In this study, we investigated the role of Ng phosphorylation in synaptic function and plasticity in rat CA1 hippocampal neurons. We expressed Ng mutants with different phosphorylation properties and examined their effects on synaptic transmission and LTP expression. Our results show that phosphorylation of Ng plays an important role in determining the magnitude of LTP expression. We propose a novel mechanism through which Ng phosphorylation fine-tunes synaptic plasticity.
Young Sprague-Dawley rats (postnatal day 5 or 6) were purchased from Charles River Laboratories (Portage, MI, USA) and maintained on a daily 12 h light: 12 h dark cycle. All biosafety procedures and animal care protocols were approved by the Medical College of Wisconsin Institutional Animal Care and Use Committee (IACUC). Hippocampal slices were prepared as described previously (Gahwiler et al., 1997).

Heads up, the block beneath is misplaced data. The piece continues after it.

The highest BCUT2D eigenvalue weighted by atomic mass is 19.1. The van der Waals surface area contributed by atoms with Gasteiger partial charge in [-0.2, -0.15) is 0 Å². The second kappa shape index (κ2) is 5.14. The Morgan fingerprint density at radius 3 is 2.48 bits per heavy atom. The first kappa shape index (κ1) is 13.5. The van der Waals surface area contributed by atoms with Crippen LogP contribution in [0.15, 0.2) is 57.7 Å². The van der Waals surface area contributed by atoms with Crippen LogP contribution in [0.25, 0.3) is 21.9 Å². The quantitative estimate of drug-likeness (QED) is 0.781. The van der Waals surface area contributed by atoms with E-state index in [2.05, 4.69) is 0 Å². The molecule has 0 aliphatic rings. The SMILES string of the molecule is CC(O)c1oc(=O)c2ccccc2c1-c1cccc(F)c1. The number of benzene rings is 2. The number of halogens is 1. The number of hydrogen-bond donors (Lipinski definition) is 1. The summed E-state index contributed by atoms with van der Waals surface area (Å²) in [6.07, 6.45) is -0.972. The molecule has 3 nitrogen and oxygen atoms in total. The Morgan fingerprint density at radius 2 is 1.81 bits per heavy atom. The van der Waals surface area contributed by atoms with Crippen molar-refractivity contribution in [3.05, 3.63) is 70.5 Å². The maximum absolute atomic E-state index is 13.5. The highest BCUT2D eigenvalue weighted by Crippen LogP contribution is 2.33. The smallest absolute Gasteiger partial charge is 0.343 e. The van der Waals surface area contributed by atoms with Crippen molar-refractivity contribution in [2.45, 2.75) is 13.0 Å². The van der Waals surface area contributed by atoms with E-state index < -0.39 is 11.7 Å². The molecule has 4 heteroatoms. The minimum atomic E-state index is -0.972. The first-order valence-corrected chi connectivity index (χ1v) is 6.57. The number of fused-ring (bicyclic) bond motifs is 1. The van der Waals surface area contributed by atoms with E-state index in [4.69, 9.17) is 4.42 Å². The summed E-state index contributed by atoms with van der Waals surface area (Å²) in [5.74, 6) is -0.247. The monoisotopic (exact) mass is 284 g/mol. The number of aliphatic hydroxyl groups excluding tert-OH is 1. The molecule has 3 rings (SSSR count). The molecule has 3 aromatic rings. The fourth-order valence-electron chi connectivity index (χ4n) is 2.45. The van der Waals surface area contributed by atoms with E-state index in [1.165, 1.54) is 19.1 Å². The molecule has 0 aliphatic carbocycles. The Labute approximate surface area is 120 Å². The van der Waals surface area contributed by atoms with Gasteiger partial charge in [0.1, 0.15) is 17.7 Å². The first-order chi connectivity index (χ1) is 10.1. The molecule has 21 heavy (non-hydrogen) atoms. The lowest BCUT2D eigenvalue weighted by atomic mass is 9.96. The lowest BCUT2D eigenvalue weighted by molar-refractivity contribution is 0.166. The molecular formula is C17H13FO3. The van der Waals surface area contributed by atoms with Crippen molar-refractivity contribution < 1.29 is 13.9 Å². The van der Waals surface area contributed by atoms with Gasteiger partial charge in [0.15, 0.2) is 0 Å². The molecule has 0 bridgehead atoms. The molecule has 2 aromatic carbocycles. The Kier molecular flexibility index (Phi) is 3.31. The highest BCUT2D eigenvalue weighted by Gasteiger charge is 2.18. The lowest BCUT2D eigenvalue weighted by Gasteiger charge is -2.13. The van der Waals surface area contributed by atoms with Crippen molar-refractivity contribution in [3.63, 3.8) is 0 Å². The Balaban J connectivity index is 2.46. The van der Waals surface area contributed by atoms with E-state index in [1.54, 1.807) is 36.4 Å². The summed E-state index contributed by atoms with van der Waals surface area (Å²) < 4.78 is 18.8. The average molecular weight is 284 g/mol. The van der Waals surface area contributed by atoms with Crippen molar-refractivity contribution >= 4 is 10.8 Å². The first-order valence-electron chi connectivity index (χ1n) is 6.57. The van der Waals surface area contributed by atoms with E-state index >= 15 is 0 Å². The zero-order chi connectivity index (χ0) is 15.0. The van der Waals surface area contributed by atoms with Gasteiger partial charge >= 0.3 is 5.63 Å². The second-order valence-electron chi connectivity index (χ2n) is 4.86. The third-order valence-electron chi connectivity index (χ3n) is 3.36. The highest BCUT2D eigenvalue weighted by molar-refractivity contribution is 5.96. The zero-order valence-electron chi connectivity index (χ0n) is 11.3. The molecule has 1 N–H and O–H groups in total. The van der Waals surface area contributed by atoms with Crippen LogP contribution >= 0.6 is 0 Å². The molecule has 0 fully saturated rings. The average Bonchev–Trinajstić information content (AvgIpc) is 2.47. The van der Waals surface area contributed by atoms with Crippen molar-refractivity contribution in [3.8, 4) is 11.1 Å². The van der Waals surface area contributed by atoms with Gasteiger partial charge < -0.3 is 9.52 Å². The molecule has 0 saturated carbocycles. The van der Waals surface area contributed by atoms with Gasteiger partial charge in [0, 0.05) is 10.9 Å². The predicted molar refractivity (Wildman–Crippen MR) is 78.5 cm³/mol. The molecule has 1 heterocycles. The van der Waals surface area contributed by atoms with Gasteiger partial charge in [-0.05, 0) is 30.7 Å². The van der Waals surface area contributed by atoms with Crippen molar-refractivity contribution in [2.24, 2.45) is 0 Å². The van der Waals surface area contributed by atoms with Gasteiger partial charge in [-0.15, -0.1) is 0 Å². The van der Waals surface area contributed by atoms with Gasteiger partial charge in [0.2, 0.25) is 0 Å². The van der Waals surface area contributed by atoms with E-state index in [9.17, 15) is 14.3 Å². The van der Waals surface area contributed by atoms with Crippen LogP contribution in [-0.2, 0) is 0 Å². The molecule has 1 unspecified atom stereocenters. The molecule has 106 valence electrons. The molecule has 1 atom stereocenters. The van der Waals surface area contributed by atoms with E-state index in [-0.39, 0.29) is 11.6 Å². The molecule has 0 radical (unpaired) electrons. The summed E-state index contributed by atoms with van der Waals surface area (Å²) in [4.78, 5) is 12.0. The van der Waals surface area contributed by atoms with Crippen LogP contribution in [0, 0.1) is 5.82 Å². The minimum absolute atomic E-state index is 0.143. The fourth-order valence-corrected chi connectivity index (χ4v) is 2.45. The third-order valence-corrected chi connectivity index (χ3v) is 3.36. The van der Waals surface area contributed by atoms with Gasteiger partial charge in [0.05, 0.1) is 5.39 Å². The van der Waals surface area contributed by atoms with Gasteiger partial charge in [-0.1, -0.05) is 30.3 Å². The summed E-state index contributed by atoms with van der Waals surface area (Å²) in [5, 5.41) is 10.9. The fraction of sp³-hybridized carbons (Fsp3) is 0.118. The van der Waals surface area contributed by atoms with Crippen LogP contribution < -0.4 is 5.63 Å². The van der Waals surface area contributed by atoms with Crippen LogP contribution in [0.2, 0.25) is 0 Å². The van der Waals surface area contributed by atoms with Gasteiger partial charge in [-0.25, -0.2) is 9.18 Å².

GFP-tagged Ng mutants (Ng-SA and Ng-SD) were cloned from GFP-Ng plasmid as described (Zhong et al., 2009) using the gene-tailor site-directed mutagenesis system (Invitrogen, Carlsbad, CA, USA). Mutations were made in the serine 36 residue to an alanine for Ng-SA and to an aspartate in Ng-SD. Constructs were re-cloned into pSinRep5 (Invitrogen) for Sindbis virus preparation. Recombinant plasmids have been verified by sequencing. After 2–7 days in culture, the recombinant gene was delivered into the slices. For the experiments shown in Fig. 3, we used the biolistic delivery method (Lo et al., 1994), which allowed us to deliver two plasmids bearing mammalian promoters. For expression of single proteins, we used the Sindbis virus expression system, which is a replication-deficient, low-toxicity and neuron-specific system (Malinow, 1999).